While at the computer, I heard a conversation about two people, one of whom I know.  His first name is uncommon; I don’t often refer to people by their full names in this blog, so I will call him Stanley.  The man talking was an editor of an astronomy magazine, with whom I have been on at least two eclipse trips and may see in Indonesia for the 2016 eclipse.  He said that Stanley, now in a wheelchair, could be photoshopped into a group picture the other eclipse flight had taken.

Stanley is not a close friend but a man whom I greatly respect.  He lives in Tucson and has chased eclipses at least ten years before I started in 1991.  In 1984, he spoke at the Tucson Amateur Astronomy Association (TAAA) about the 99+% annular eclipse on the East Coast.  He said it had really been worth seeing.  I hadn’t.  He talked about the earlier Java total eclipse, then showed a map of total eclipses that would take place between then and 2002.  “That’s my vacation schedule,” he said, and everybody laughed.  He wasn’t kidding.

Stanley went to eclipses to possibly miss them, standing near the predicted edge to see if he saw it or didn’t.  That is a scientist.  I want to see every second of totality.  In 1987, I was with him at Tucson Mall, when the TAAA had a booth during a fair.  He showed a video of the annular eclipse in China, back when travel to China or videos were both uncommon.  He once climbed one of the Aleutians in pouring rain to try to see totality.  He failed but was philosophical about it.

Stanley is quiet.  For years, I went to a Christmas party given by a fellow amateur who is the opposite.  As I did less astronomical observation, I knew fewer and fewer people.  Stanley always came, and I knew I could talk to him about eclipses as common ground. He had been to St. Helena twice, a remote island group well off southern Africa. I once asked him how many eclipse trips he had been on.  He told me 38, and that was a while back.  Stanley never bragged.  The last time I saw him, he was 79 and looked great.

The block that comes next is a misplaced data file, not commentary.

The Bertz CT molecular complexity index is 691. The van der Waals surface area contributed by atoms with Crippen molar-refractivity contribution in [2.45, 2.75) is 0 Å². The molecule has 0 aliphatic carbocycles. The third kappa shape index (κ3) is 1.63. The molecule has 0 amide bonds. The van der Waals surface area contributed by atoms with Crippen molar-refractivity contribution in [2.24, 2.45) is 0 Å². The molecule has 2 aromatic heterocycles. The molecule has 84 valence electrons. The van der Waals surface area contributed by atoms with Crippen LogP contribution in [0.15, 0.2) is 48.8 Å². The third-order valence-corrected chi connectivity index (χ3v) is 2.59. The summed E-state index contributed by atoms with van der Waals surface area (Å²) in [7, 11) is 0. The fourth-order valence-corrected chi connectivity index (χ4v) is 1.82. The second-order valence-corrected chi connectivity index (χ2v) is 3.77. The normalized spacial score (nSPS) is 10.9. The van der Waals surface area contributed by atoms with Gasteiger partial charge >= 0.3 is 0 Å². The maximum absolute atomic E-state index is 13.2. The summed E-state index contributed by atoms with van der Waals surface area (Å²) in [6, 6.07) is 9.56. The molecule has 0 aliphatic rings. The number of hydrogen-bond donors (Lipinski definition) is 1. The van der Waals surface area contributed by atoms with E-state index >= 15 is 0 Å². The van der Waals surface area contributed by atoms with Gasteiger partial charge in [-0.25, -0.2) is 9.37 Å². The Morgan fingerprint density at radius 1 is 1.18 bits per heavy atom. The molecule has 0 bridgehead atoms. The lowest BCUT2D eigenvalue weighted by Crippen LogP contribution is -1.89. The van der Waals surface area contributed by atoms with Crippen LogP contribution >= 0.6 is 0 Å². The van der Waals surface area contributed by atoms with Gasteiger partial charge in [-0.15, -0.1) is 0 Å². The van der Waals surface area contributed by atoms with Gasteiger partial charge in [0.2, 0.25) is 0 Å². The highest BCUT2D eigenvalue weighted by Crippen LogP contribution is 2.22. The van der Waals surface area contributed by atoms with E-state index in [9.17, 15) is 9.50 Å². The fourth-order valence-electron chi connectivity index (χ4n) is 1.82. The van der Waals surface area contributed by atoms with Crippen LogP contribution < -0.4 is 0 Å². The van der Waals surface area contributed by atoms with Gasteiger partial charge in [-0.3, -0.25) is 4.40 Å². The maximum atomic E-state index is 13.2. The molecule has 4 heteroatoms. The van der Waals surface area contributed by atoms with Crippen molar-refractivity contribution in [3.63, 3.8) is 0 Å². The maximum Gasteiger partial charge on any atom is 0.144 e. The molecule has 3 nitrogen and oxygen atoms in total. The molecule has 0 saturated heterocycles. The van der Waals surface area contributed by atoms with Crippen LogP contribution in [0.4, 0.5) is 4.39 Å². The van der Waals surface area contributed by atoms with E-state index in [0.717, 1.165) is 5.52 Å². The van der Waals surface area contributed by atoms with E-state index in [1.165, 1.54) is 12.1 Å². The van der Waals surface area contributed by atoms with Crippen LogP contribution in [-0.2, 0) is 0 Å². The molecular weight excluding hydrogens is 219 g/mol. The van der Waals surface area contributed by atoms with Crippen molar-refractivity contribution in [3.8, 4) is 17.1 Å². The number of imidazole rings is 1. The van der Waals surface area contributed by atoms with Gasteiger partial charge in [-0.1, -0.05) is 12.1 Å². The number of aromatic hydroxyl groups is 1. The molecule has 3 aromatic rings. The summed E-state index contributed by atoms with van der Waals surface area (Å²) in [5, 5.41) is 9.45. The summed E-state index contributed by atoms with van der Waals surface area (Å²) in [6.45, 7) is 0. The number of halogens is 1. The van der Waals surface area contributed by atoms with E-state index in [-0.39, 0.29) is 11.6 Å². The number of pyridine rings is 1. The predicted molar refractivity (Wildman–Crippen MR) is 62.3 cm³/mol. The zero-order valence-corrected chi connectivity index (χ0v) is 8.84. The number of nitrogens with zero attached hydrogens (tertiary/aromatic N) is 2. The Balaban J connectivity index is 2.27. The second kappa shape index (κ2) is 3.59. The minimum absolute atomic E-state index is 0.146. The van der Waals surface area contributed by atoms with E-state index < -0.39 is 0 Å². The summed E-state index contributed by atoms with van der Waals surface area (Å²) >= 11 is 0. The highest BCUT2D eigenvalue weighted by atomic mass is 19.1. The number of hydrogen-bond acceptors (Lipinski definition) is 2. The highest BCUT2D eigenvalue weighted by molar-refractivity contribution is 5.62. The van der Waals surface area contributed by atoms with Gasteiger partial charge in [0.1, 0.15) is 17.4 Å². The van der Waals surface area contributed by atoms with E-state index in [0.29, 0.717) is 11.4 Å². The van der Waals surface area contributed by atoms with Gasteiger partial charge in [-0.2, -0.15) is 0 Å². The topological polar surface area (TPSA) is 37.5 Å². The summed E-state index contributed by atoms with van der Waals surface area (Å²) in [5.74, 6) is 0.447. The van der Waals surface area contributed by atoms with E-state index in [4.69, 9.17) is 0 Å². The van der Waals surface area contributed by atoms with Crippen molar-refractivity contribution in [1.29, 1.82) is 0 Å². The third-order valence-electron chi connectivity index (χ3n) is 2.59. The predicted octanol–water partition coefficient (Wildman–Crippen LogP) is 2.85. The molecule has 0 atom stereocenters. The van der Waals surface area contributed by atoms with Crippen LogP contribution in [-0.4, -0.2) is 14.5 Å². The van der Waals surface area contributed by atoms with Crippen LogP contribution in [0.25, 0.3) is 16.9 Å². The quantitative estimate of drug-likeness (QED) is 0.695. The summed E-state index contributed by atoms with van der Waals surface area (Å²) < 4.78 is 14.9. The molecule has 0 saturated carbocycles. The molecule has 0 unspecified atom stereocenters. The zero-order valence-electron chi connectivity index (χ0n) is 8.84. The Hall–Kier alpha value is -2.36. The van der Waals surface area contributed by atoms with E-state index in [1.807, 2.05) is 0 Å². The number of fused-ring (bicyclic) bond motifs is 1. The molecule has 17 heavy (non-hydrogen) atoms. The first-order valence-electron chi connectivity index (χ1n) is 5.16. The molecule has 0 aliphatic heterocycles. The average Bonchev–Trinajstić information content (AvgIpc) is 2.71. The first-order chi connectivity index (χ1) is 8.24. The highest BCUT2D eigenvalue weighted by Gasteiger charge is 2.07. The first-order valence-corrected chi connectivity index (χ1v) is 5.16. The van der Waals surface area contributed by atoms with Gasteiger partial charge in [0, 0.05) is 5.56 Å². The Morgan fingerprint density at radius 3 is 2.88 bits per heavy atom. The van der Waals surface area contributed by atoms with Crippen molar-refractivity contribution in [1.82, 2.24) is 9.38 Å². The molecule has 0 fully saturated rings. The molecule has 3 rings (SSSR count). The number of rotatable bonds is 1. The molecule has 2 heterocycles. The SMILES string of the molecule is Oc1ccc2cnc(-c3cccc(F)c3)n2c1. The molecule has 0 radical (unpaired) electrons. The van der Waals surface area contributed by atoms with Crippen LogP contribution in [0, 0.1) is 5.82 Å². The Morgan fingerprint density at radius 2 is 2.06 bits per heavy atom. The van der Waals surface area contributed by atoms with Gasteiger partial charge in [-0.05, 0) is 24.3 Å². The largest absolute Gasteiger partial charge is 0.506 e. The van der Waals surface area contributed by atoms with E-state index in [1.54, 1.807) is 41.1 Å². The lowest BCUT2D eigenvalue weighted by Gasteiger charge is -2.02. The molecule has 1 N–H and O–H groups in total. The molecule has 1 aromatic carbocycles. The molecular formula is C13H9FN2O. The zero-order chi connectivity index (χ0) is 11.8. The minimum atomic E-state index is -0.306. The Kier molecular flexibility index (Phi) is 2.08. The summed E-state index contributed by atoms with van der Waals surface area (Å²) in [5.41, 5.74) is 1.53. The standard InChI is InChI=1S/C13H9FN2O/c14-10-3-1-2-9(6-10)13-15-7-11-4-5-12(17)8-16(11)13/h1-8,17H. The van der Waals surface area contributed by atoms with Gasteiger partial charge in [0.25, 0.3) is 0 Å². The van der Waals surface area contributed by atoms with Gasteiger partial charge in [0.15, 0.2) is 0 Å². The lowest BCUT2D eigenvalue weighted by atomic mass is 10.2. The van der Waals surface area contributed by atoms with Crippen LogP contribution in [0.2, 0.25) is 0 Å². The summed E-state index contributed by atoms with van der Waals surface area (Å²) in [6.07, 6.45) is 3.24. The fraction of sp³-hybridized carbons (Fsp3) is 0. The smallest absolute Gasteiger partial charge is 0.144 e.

I don’t know why he is in a wheelchair.  Had I been a different person, I might have walked over and asked the editor about Stanley.  It didn’t seem appropriate.   Stanley might not have known me well; I am not a fixture in the eclipse community.  he is.

The individual hosting the Christmas parties once told me, that my eclipse chasing wasn’t “real astronomy.”  I didn’t argue, for he was one with whom one just never argued.  I think looking up at the night sky is astronomy, and seeing the Sun disappear in daylight qualifies as well.  I’ve published three articles about how astronomy has affected my life, one in Astronomy; two were in Sky and Telescope.

Perhaps I’m not a real astronomer.  But I’ve traveled all over the world chasing the Moon’s shadow.  Stanley is one of my heroes, a good man.  I’m sorry he is in a wheelchair and hope that in his early 80s now, it is temporary.  The odds don’t favor that. Nevertheless, he saw the 2015 eclipse.  I hoped he loved it.  I hope others got to hear some of his wisdom that he imparted to me.  I’m a better person for knowing him.

I’m glad that night I went to the hotel lobby twice.

Mostly by chance.